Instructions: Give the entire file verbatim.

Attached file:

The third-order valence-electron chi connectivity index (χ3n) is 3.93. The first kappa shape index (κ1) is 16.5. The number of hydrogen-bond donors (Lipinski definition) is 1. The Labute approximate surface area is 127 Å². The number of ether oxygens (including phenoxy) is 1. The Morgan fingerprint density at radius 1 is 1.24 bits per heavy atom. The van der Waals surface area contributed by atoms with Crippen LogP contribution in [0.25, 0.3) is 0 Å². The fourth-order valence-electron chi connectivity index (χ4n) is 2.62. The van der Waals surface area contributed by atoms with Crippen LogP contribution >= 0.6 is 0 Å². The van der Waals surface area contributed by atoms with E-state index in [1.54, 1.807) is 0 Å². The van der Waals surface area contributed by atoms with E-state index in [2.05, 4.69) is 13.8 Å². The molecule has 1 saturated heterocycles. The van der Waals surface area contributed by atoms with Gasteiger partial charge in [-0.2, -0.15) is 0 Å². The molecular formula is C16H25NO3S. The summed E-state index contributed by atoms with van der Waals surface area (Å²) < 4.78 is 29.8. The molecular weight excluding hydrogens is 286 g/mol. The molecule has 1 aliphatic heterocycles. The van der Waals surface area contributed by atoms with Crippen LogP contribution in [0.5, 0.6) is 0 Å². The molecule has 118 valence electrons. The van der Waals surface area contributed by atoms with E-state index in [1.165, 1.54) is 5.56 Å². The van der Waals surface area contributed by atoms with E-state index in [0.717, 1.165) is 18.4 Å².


The third-order valence-electron chi connectivity index (χ3n) is 3.93. The first kappa shape index (κ1) is 16.5. The number of hydrogen-bond donors (Lipinski definition) is 1. The Labute approximate surface area is 127 Å². The number of ether oxygens (including phenoxy) is 1. The Morgan fingerprint density at radius 1 is 1.24 bits per heavy atom. The van der Waals surface area contributed by atoms with Crippen LogP contribution in [0.25, 0.3) is 0 Å². The fourth-order valence-electron chi connectivity index (χ4n) is 2.62. The van der Waals surface area contributed by atoms with Crippen LogP contribution >= 0.6 is 0 Å². The van der Waals surface area contributed by atoms with E-state index in [1.54, 1.807) is 0 Å². The van der Waals surface area contributed by atoms with E-state index in [2.05, 4.69) is 13.8 Å². The molecule has 1 saturated heterocycles. The van der Waals surface area contributed by atoms with Gasteiger partial charge in [-0.2, -0.15) is 0 Å². The molecular formula is C16H25NO3S. The summed E-state index contributed by atoms with van der Waals surface area (Å²) < 4.78 is 29.8. The molecular weight excluding hydrogens is 286 g/mol. The molecule has 1 aliphatic heterocycles. The van der Waals surface area contributed by atoms with Crippen LogP contribution in [0.5, 0.6) is 0 Å². The molecule has 118 valence electrons. The van der Waals surface area contributed by atoms with E-state index in [1.165, 1.54) is 5.56 Å². The van der Waals surface area contributed by atoms with E-state index in [0.717, 1.165) is 18.4 Å².